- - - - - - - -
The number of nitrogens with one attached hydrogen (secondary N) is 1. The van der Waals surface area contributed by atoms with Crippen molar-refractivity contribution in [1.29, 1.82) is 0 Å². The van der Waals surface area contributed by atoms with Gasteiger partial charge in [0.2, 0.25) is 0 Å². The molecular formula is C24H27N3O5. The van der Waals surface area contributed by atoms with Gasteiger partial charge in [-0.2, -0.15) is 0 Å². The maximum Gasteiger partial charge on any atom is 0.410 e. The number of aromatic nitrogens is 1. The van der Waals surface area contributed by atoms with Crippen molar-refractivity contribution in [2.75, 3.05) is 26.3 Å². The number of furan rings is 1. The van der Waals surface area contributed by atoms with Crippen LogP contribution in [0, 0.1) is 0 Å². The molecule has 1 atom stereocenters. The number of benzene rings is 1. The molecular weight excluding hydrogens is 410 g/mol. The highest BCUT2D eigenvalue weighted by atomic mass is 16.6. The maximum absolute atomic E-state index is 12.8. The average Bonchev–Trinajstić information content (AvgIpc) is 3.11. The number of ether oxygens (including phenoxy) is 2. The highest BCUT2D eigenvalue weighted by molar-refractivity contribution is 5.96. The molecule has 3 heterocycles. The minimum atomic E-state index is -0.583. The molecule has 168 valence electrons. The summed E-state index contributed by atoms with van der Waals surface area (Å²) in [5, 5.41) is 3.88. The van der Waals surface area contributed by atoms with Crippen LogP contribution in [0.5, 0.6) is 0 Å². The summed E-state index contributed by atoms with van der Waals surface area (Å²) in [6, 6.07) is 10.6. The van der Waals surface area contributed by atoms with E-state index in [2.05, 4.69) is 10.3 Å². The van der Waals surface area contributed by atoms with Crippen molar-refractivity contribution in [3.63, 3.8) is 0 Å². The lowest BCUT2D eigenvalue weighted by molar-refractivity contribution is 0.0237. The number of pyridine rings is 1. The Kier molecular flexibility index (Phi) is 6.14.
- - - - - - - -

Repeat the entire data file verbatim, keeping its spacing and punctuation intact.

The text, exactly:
The number of nitrogens with one attached hydrogen (secondary N) is 1. The van der Waals surface area contributed by atoms with Crippen molar-refractivity contribution in [1.29, 1.82) is 0 Å². The van der Waals surface area contributed by atoms with Gasteiger partial charge in [0.2, 0.25) is 0 Å². The molecular formula is C24H27N3O5. The van der Waals surface area contributed by atoms with Gasteiger partial charge in [-0.2, -0.15) is 0 Å². The maximum Gasteiger partial charge on any atom is 0.410 e. The number of aromatic nitrogens is 1. The van der Waals surface area contributed by atoms with Crippen molar-refractivity contribution in [2.75, 3.05) is 26.3 Å². The number of furan rings is 1. The van der Waals surface area contributed by atoms with Crippen LogP contribution in [0, 0.1) is 0 Å². The molecule has 1 atom stereocenters. The number of benzene rings is 1. The molecular weight excluding hydrogens is 410 g/mol. The highest BCUT2D eigenvalue weighted by atomic mass is 16.6. The maximum absolute atomic E-state index is 12.8. The average Bonchev–Trinajstić information content (AvgIpc) is 3.11. The number of ether oxygens (including phenoxy) is 2. The highest BCUT2D eigenvalue weighted by molar-refractivity contribution is 5.96. The molecule has 3 heterocycles. The minimum atomic E-state index is -0.583. The molecule has 168 valence electrons. The summed E-state index contributed by atoms with van der Waals surface area (Å²) in [5, 5.41) is 3.88. The van der Waals surface area contributed by atoms with Crippen LogP contribution in [0.5, 0.6) is 0 Å². The summed E-state index contributed by atoms with van der Waals surface area (Å²) in [6, 6.07) is 10.6. The van der Waals surface area contributed by atoms with E-state index in [2.05, 4.69) is 10.3 Å². The van der Waals surface area contributed by atoms with Crippen molar-refractivity contribution in [3.63, 3.8) is 0 Å². The lowest BCUT2D eigenvalue weighted by molar-refractivity contribution is 0.0237. The number of pyridine rings is 1. The Kier molecular flexibility index (Phi) is 6.14.